Candidates' scores have varied and appear to have decreased in recent years.  There is no clear explanation for this decrease. However, our program has experienced significant growth over the past five years so there is more variance in the skill level of candidates in our program.

It is important to note that the assignment grades do not indicate candidates’ knowledge of all the particular focal content areas covered within the course. Still, the mean scores across the semesters suggest that candidates have demonstrated a strong general knowledge of content and pedagogy.

Data Source 3

Agriculture Specialist Graduate Survey

Description of Data Source: 
Approximately every five years the Agriculture Specialist Program administers a survey to program completers to determine their perceptions of how well the program prepared them for teaching agriculture. The Graduate Survey seeks to measure the effectiveness of the agricultural coursework in preparing graduates to teach the core areas of agriculture.  Based on the courses completed at Fresno State, participants indicate their perceived level of preparation by selecting the appropriate number using a 1 to 5 Likert-type scale: 1 = Not Prepared, 2 = Less than Adequately Prepared, 3 = Adequately Prepared, 4 = More than Adequately Prepared, and 5 = Well Prepared.  Respondents were also asked to indicate N/A if they completed coursework at another institution.

Perspective Captured from Data Source: Program Completers

Rationale for using Data Source:
The Agriculture Specialist Graduate Survey provides us with candidates’ perceptions of how well the program prepared them with content and pedagogy necessary to carry out their role as agriculture teachers.

Specific Elements of Data Source:
Completers’ scores on the Core Agriculture Areas and the Agricultural Education Professional Competencies

Definition of Success for Each Element:
Overall mean scores of 3.00 or greater which would indicate that Graduates are at least “Adequately Prepared” to teach the Core Agriculture Areas and Agricultural Education Professional Competencies.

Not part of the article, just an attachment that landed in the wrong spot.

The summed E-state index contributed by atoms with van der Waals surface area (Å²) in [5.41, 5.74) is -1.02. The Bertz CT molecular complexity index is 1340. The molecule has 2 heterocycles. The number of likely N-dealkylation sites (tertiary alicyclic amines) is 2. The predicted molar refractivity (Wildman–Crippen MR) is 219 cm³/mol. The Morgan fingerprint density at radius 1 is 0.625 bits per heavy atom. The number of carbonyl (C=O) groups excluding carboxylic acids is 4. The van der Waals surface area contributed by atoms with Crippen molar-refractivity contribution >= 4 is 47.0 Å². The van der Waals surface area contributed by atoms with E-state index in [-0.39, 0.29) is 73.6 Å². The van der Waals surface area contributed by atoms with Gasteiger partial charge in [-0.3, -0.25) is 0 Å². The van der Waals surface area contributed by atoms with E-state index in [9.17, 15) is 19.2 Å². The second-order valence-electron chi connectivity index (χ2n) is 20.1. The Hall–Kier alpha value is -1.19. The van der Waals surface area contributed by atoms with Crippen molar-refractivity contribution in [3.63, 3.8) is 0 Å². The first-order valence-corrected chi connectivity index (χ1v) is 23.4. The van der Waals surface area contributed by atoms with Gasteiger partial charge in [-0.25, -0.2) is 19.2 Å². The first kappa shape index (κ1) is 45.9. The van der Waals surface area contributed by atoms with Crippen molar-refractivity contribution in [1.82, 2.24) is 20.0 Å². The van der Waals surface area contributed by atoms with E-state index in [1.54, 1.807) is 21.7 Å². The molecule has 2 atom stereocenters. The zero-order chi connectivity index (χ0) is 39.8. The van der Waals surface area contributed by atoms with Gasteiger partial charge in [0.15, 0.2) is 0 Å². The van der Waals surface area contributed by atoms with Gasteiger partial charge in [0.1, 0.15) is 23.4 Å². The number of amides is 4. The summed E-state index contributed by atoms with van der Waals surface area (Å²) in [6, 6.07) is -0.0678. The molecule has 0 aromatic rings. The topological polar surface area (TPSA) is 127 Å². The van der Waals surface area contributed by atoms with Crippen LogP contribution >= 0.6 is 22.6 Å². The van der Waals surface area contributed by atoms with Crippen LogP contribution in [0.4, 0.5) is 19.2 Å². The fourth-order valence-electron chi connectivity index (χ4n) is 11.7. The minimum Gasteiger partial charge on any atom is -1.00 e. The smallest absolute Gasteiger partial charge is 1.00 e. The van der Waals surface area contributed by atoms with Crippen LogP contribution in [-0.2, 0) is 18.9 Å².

Displays of Analyzed Data:

Table 1. Summary of participants' level of preparedness on the Technical Competency Scale.

Core Agriculture Area n Mean SD
Animal Science 60 4.07 .94
Agriculture Mechanics 60 3.47 1.07
Plant Science 60 3.33 1.16
Ornamental Horticulture 60 3.27 1.10
Agricultural Economics/Business 60 2.82 1.14
Natural Resources/Forestry 60 2.20 1.19

Table 2. Summary of participants' level of preparedness on the Professional Competency Scale.

Core Agriculture Area n Mean SD
Teaching FFA Unit 57 4.04 .96
Supervising FFA activities 57 3.72 1.08
Teaching agriculture subjects 57 3.65 .90
Teach Supervised Agricultural Experience (SAE) unit 57 3.54 1.09
Utilize technology as a resource/teaching aid 57 3.40 1.05
Determine appropriate content for Ag. courses you teach 57 3.40 1.03
Participation in your professional associations 57 3.37 1.06
Teaching agricultural mechanics 57 3.18 .95
Implement "Program Standards" in the management of an Ag. program 57 3.11 1.05
Supervise school farm facilities 57 3.04 .96
Prepare for an Incentive Grant Review 57 2.56 1.02

Link to Full Dataset:  2021 Ag Ed Graduate Survey Data

Interpretation of Data:
Because the program only captured data from the graduate survey in 2012 and 2021, we only have two cycles of data to analyze. Graduates indicated that they were at least “Adequately Prepared” in all technical and professional competencies areas except for Ag Business/Economics, Natural Resources, and in preparing for an Incentive Grant Review.  These competencies will be examined and efforts made to improve the curricula through a review of the current course curriculum in these areas.  Efforts will be made to work collaboratively with the departments and faculty offering our Ag Business and natural resources courses in an effort to improve the level of preparation of our candidates in these areas.

Next Steps: 
The data for occupational experience indicates that all candidates had the minimum or more of occupational experience. We plan to continue to encourage candidates to seek internships or paid employment in agricultural occupations to ensure they meet this requirement. The University Agricultural Laboratory and the Fresno agricultural community both provide opportunities to help students meet this requirement.

The CI 161 curriculum project will continue to be reviewed and refined to meet the needs of our current and future candidates. It provides a good foundation for preparing candidates for our initial student teaching assignment. In the future, we will work to analyze the rubric scores by attribute area, in an effort to better understand specific areas where candidates are having success and where there may be challenges.

The graduate data we analyzed for this aspect indicates that, overall, our program provides strong support for candidates to develop the content and pedagogical knowledge to become successful agriculture teachers. However, we realize that these assessment measures need to be refined to capture how candidates’ pedagogical and content knowledge is developed across the program and within specific courses.

Our program plans to examine the existing survey and develop revisions that better capture the pedagogical and content knowledge we aim to develop in our candidates. Our goal will be to revise the survey and then administer the revised survey every five years.

Aspect B →